July 29 2011

Cheap Gas, Sprawl, and No Streetcars in the United States: Do These Dots Connect?

In Europe, cities are dense and compact, public transportation is plentiful and convenient, and gasoline prices are high. In the United States, cities sprawl, public transit is, on average, difficult to come by, and gas is cheap.

Digression: Whoa! Since when is $4 per gallon cheap, you say? Sure, it’s the price of gold compared to Venezuela’s 12 cents or Libya’s 52 cents per gallon. And admittedly it is almost 15% higher than last year. But U.S. gas is still about half the price of gas in other industrialized countries.

So, getting back to urban form, transit, and gas. Is there a relationship? And if there is, what is it?

Does expensive gas lead to transit-oriented, compact urbanism?

Perhaps it is a case of more than one chicken and more than one egg. In the first two decades of the 20th century, the United States had extensive train and urban street-car networks. The difference arose in the inter-war years, when the United States government chose not to tax gasoline, and simultaneously began subsidizing road building and housing. At the same point in history, European governments chose high gasoline taxes and subsidies for public transportation.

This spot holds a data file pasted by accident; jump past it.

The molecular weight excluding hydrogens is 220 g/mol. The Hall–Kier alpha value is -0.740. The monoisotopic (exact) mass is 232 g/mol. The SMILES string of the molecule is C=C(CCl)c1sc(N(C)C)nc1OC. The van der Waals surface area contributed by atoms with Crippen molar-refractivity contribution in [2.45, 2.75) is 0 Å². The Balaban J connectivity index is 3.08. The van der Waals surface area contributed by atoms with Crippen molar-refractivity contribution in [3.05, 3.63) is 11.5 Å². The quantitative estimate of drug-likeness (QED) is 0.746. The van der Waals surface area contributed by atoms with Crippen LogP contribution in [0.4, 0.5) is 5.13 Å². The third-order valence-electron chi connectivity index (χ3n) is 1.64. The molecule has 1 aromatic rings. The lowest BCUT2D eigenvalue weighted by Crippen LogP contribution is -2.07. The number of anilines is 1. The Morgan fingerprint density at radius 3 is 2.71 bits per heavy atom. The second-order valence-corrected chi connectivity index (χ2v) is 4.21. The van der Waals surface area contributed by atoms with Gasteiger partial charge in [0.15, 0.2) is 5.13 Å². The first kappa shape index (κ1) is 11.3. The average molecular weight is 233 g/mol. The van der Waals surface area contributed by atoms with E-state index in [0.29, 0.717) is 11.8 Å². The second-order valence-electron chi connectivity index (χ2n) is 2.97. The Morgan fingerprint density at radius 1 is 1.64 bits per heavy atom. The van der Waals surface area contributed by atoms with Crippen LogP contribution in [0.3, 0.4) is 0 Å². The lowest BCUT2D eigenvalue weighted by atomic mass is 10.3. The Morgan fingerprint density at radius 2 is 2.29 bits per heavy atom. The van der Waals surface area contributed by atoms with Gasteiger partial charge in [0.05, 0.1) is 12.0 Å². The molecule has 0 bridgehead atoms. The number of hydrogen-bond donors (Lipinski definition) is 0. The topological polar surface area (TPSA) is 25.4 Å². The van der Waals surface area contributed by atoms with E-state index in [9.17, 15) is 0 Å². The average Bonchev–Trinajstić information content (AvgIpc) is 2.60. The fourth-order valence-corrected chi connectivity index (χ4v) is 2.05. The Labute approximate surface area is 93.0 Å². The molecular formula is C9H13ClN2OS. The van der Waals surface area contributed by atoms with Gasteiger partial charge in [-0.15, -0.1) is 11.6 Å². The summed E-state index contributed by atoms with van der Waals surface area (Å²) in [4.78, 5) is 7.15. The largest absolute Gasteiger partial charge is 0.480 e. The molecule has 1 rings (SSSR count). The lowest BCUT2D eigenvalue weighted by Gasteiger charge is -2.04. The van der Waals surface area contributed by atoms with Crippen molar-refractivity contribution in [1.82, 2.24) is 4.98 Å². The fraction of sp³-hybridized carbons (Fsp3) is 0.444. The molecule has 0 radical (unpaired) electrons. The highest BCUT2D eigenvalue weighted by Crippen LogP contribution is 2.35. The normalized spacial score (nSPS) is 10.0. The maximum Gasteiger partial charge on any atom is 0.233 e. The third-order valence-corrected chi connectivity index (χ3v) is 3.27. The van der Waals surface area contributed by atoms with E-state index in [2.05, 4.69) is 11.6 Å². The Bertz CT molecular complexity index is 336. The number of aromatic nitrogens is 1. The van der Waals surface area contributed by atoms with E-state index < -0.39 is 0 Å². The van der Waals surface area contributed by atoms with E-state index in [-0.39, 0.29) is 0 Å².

So, if that is where we are coming from, the question now is: where do you think we are going??

This entry was posted on Friday, July 29th, 2011 at 11:06 am and is filed under Content, Urban Planning and Design. You can follow any responses to this entry through the RSS 2.0 feed. You can leave a response, or trackback from your own site.

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